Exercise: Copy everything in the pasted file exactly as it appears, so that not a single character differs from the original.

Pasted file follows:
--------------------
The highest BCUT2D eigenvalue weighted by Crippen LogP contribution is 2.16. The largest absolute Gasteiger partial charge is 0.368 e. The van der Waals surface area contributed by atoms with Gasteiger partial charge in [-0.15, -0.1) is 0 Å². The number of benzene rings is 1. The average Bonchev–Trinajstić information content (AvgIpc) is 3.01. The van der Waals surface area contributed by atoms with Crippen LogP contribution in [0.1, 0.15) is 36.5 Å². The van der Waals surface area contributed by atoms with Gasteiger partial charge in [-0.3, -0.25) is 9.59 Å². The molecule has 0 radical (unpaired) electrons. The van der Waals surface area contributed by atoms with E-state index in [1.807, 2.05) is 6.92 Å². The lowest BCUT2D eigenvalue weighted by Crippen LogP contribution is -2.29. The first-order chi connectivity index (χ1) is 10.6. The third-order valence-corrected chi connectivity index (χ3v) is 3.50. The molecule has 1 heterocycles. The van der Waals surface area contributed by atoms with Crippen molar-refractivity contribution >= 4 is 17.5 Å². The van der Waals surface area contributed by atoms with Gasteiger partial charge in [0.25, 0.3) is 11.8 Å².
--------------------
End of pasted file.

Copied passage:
The highest BCUT2D eigenvalue weighted by Crippen LogP contribution is 2.16. The largest absolute Gasteiger partial charge is 0.368 e. The van der Waals surface area contributed by atoms with Gasteiger partial charge in [-0.15, -0.1) is 0 Å². The number of benzene rings is 1. The average Bonchev–Trinajstić information content (AvgIpc) is 3.01. The van der Waals surface area contributed by atoms with Crippen LogP contribution in [0.1, 0.15) is 36.5 Å². The van der Waals surface area contributed by atoms with Gasteiger partial charge in [-0.3, -0.25) is 9.59 Å². The molecule has 0 radical (unpaired) electrons. The van der Waals surface area contributed by atoms with E-state index in [1.807, 2.05) is 6.92 Å². The lowest BCUT2D eigenvalue weighted by Crippen LogP contribution is -2.29. The first-order chi connectivity index (χ1) is 10.6. The third-order valence-corrected chi connectivity index (χ3v) is 3.50. The molecule has 1 heterocycles. The van der Waals surface area contributed by atoms with Crippen molar-refractivity contribution >= 4 is 17.5 Å². The van der Waals surface area contributed by atoms with Gasteiger partial charge in [0.25, 0.3) is 11.8 Å².